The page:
Shift Workers

Working night shifts ‘sends body into chaos’ and could cause lasting damage to health

Sleep researchers found that disruption to natural body clock has ‘severe’ impact on finely-tuned DNA

Adam Withnall 

Tuesday 21 January 2014

Working night shifts causes “chaos” for people’s bodies and may result in long-term health problems, scientists have warned.

Sleep researchers found that not only does irregular shift work have a similar effect to severe jet lag or repeatedly missing sleep, it has a damaging impact right down to the level of our DNA.

Professor Derk-Jan Dijk and Dr Simon Archer, from the School of Biosciences and Medicine at the University of Surrey, said the “severe” effects of disrupting a person’s natural body clock took hold “surprisingly quickly”.

Their study, conducted at the Sleep Research Centre in Surrey, set 22 volunteers onto “28-hour days”, meaning their sleep patterns were shifted by four hours each night.

Once the test subjects had fully moved over to the routine of a typical night shift worker, blood samples were taken to assess the impact on genes which are normally fine-tuned to a daily pattern.

The results, published in the Proceedings of the National Academy of Sciences, showed that the change threw the subjects’ DNA into “chaos”.

“Over 97 per cent of rhythmic genes become out of sync with mistimed sleep and this really explains why we feel so bad during jet lag, or if we have to work irregular shifts,” said Dr Archer.

His co-author, Prof Dijk, told the BBC: “It’s chrono-chaos. It’s like living in a house. There’s a clock in every room in the house and in all of those rooms those clocks are now disrupted, which of course leads to chaos in the household.“

Referring to previous studies, he added: “We of course know that shift work and jet lag is associated with negative side effects and health consequences.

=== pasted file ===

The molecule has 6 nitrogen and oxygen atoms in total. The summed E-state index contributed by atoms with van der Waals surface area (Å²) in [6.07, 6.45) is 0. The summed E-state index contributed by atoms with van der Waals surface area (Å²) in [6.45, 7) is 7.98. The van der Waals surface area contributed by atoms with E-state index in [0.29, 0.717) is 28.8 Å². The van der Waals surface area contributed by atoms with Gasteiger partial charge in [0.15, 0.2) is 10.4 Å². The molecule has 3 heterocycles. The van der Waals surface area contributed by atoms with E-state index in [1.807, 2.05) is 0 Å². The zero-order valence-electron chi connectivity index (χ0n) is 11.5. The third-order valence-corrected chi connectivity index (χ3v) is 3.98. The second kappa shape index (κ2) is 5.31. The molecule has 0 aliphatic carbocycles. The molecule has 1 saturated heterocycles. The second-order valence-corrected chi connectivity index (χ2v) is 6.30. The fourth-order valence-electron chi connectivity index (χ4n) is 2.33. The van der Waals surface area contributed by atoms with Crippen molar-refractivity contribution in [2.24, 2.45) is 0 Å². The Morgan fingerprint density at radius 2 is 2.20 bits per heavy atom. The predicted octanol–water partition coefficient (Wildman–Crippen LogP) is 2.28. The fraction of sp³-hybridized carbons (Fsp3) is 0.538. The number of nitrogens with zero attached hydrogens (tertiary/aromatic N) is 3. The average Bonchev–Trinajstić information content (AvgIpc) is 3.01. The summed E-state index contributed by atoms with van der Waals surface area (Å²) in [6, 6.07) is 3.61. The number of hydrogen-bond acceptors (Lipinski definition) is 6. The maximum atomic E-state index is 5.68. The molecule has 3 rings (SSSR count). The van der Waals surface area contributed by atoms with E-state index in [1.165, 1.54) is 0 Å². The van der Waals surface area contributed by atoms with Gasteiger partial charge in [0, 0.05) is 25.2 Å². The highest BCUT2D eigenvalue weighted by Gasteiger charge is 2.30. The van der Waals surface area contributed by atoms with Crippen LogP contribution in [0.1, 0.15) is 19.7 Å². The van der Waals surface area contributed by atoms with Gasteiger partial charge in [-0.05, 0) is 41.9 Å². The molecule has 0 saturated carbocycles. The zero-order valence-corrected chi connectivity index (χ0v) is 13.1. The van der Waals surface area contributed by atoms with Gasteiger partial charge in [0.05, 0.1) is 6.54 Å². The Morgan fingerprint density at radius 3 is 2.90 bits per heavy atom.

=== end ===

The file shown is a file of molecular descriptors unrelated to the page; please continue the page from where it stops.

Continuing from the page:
“They show up after several years of shift work. We believe these changes in rhythmic patterns of gene expression are likely to be related to some of those long-term health consequences.”

Shift workers more likely to suffer from poor health, including diabetes and obesity

Shift work was defined as being outside the hours of 7am and 7pm

The Health Survey for England found that a third of men and over a fifth of women work irregular hours

Antonia Molloy  published in the Independent

Monday 15 December 2014

Shift work not only disrupts your social life – it also damages your health and makes you fatter, according to new research.

People who work outside “normal” hours are more likely to be obese, suffer from diabetes and be at increased risk of developing mental health problems, compared to those who work between 7am and 7pm, the Health Survey for England found.

The data shows that 33 per cent of men and 22 per cent of women carry out shift work – with 16 to 24-year-olds the most likely to work irregular hours.

Overall, shift workers are more likely to have one or more longstanding illness – 40 per cent of men and 45 per cent of women who work shifts, compared to 36 per cent and 39 per cent respectively who work normal hours.

Additionally, shift workers have an average BMI of27.8kg/m2 for men and women, compared to 27.2kg/m2 for men and 26.8kgm2 for women who do not work shifts.

And 10 per cent of all shift workers have diabetes, while for those who work normal hours the figures are 9 per cent for men and 7 per cent for women. 

The research said that shift work may cause ill health because it disrupts the body’s circadian rhythms (internal clock) by interfering with the production of melatonin, disturbing sleep and causing fatigue. Shift workers also tend to eat a less healthy and balanced diet.

Rachel Craig, research director for HSE, told the BBC that the prevalence of zero-hours contracts could be contributing to an increase in shift work – with devastating consequences for the nation’s health

“It looks as though shift working is slightly higher than in 2009 and that may be a move to more part-time and zero-hours contract working. There is evidence to suggest that may be having an influence.”

Ms Craig added: “If a larger proportion of people are doing shifts it is likely to result in greater demand on healthcare systems. It is something to think seriously about.”

However, the research also found that people from the most deprived households, who may already have higher rates of poor health, are more likely to do shift work.

The report advocates companies implementing polices and recommendations to offset the negative health effects of shift work, and advises employees to lead a healthy lifestyle and regulate sleep patterns.